1st, She calls her “a little sister;” so the Gentile church was to the Jewish church, 1. In respect of age, being a younger sister: the Jewish church was first called, and then the Gentile; which is very fully and aptly expressed in the parable of the two sons, the elder and the younger, as is thought by some (Luke 15:12-25), the elder signifying the Jewish church at that time, which murmured at the grace of God bestowed upon the Gentiles; the younger, the Gentiles, who had lived in all manner of sin and wickedness, and was disregarded of God, but was now embraced with all demonstrations of joy, affection, and tenderness. 2. She is called so as being in some respects, less honorable than the Jewish church; “Who are Israelis,” as the apostle says (Rom. 9:4, 5, 3:1, 2), “to whom pertaineth the adoption, and the glory, and the covenants, and the giving of the law, and the service of God, and the promises; whose are the fathers, and of whom, as concerning the flesh, Christ came therefore,” as he says, the Jew has the advantage of the Gentile, and that much every way; but chiefly, because to them were committed the oracles of God. 3. The Jewish church calling the Gentile church “a little sister,” may express her pity and compassion towards her, being like a young and tender infant, that is in a forlorn and helpless condition (see Ezek. 16:4, 5). 4. She may be called so with regard to her number of converts, either at that time, which were very few, few proselytes being then made among the Gentiles to the Jewish religion; or else, at the time when the gospel first came among them; “for this sect was every where spoken against;” and indeed the whole number of Christ’s sheep, either among Jews or Gentiles, are but a “little flock, when compared with the world.” 5. She was then more especially, as also at her first calling, but little in spiritual stature; her light, knowledge and faith, being but small, not having as yet arrived “to the measure of the stature of the fulness of Christ,” she was to grow up unto.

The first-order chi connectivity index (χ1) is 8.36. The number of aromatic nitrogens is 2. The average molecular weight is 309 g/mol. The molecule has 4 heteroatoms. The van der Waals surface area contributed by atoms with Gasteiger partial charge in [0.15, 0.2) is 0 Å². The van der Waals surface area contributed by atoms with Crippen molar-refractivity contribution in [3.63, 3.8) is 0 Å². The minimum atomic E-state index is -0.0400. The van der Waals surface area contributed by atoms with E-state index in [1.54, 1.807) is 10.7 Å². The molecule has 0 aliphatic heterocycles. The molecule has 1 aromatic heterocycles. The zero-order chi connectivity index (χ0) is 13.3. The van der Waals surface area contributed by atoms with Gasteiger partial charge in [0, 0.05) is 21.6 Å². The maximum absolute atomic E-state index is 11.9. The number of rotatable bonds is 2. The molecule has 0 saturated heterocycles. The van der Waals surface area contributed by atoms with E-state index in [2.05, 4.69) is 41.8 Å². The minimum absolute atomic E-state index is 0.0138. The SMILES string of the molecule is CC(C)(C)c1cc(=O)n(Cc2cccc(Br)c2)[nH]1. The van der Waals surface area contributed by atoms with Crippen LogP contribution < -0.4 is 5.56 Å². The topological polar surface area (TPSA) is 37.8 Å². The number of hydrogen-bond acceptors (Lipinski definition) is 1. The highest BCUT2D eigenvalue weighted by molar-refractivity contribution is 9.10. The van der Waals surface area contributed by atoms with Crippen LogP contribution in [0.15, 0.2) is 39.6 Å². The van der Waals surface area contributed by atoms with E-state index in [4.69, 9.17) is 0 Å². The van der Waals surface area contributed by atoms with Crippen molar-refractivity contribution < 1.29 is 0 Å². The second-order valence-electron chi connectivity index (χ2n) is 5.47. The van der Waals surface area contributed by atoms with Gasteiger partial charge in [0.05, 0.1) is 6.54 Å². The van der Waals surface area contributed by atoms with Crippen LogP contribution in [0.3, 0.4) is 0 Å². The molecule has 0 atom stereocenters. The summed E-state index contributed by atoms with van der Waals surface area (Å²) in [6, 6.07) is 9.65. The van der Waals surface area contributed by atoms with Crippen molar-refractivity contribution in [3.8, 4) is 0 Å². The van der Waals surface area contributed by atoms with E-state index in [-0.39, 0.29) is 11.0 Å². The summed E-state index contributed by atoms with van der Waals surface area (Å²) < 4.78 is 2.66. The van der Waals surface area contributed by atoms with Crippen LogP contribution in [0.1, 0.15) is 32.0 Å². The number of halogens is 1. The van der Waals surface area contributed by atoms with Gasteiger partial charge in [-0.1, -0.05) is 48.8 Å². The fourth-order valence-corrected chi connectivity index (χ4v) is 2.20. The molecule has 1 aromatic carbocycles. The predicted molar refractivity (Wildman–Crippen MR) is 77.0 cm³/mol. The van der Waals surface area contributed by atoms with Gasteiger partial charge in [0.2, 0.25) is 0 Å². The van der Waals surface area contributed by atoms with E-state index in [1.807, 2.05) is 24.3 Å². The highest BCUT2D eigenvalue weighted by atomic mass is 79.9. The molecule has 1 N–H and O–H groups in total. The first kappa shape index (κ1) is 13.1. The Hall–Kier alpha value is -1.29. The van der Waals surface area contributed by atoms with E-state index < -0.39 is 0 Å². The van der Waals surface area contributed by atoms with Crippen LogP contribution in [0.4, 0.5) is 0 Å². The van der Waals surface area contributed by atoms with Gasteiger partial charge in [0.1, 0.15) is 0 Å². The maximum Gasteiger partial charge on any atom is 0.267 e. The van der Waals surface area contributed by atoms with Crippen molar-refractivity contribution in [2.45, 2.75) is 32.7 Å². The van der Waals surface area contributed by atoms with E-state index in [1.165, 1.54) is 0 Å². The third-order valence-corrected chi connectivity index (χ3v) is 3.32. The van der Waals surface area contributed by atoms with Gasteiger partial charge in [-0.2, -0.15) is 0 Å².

2dly, She says, that “she has no breasts;” that is, 1. She was not arrived to years of ripeness; she was not marriageable; her “breasts were not fashioned,” as in Ezekiel 16:7, the time of her open espousal to Christ, by the preaching of the gospel, was not yet come. I call it the time of her open espousal to him; for she, as well as the Jewish church, her elder sister, was secretly espoused to Christ in the everlasting covenant (see Isa. 54:5), but she was not yet espoused to him in that sense in which the apostle Paul says (2 Cor. 11:2), of the Corinthian, which was a Gentile church, “I have espoused you to one husband, that I may present you a chaste virgin to Christ;” the time fixed upon for it in ancient council not being yet come; 2. She had “no breasts;” that is, at this time she had no ministers nor ordinances, from whence she might suck and be satisfied, with the sincere milk of the word: moreover, it was some time after the gospel came among the Gentiles, that they had a settled ministry; which was fixed by the apostles, who “ordained elders in every city.”